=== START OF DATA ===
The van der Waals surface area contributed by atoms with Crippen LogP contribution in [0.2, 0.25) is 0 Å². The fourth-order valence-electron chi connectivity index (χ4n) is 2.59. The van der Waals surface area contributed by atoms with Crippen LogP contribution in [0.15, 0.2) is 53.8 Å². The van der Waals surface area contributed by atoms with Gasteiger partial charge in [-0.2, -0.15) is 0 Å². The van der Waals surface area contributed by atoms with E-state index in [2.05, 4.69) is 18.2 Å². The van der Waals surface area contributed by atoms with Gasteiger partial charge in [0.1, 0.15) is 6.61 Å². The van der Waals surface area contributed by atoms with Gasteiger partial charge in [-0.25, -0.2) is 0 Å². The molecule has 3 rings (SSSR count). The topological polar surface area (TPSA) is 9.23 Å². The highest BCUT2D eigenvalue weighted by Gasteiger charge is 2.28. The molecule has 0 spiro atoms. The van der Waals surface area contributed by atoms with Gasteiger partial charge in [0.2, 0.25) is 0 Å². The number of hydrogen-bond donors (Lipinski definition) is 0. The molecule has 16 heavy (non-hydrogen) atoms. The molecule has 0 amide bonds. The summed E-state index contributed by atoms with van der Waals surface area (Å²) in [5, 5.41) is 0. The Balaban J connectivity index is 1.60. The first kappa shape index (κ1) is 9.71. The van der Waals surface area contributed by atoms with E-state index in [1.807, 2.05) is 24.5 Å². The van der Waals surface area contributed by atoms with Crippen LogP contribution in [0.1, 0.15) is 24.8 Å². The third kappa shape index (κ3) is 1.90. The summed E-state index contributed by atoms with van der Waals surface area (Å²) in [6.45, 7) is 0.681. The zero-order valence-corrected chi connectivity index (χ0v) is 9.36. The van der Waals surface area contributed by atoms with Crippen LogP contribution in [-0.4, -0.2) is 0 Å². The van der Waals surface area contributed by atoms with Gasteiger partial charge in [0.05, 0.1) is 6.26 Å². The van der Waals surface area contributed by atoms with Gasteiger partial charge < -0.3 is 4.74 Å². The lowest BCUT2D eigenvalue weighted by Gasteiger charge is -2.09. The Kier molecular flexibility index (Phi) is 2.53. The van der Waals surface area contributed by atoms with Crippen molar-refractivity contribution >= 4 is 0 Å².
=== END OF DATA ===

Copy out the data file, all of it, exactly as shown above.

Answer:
The van der Waals surface area contributed by atoms with Crippen LogP contribution in [0.2, 0.25) is 0 Å². The fourth-order valence-electron chi connectivity index (χ4n) is 2.59. The van der Waals surface area contributed by atoms with Crippen LogP contribution in [0.15, 0.2) is 53.8 Å². The van der Waals surface area contributed by atoms with Gasteiger partial charge in [-0.2, -0.15) is 0 Å². The van der Waals surface area contributed by atoms with E-state index in [2.05, 4.69) is 18.2 Å². The van der Waals surface area contributed by atoms with Gasteiger partial charge in [0.1, 0.15) is 6.61 Å². The van der Waals surface area contributed by atoms with Gasteiger partial charge in [-0.25, -0.2) is 0 Å². The molecule has 3 rings (SSSR count). The topological polar surface area (TPSA) is 9.23 Å². The highest BCUT2D eigenvalue weighted by Gasteiger charge is 2.28. The molecule has 0 spiro atoms. The van der Waals surface area contributed by atoms with Gasteiger partial charge in [0.2, 0.25) is 0 Å². The number of hydrogen-bond donors (Lipinski definition) is 0. The molecule has 16 heavy (non-hydrogen) atoms. The molecule has 0 amide bonds. The summed E-state index contributed by atoms with van der Waals surface area (Å²) in [5, 5.41) is 0. The Balaban J connectivity index is 1.60. The first kappa shape index (κ1) is 9.71. The van der Waals surface area contributed by atoms with E-state index in [1.807, 2.05) is 24.5 Å². The van der Waals surface area contributed by atoms with Crippen LogP contribution in [0.1, 0.15) is 24.8 Å². The third kappa shape index (κ3) is 1.90. The summed E-state index contributed by atoms with van der Waals surface area (Å²) in [6.45, 7) is 0.681. The zero-order valence-corrected chi connectivity index (χ0v) is 9.36. The van der Waals surface area contributed by atoms with Crippen LogP contribution in [-0.4, -0.2) is 0 Å². The van der Waals surface area contributed by atoms with Gasteiger partial charge in [0.05, 0.1) is 6.26 Å². The van der Waals surface area contributed by atoms with Gasteiger partial charge < -0.3 is 4.74 Å². The lowest BCUT2D eigenvalue weighted by Gasteiger charge is -2.09. The Kier molecular flexibility index (Phi) is 2.53. The van der Waals surface area contributed by atoms with Crippen molar-refractivity contribution >= 4 is 0 Å².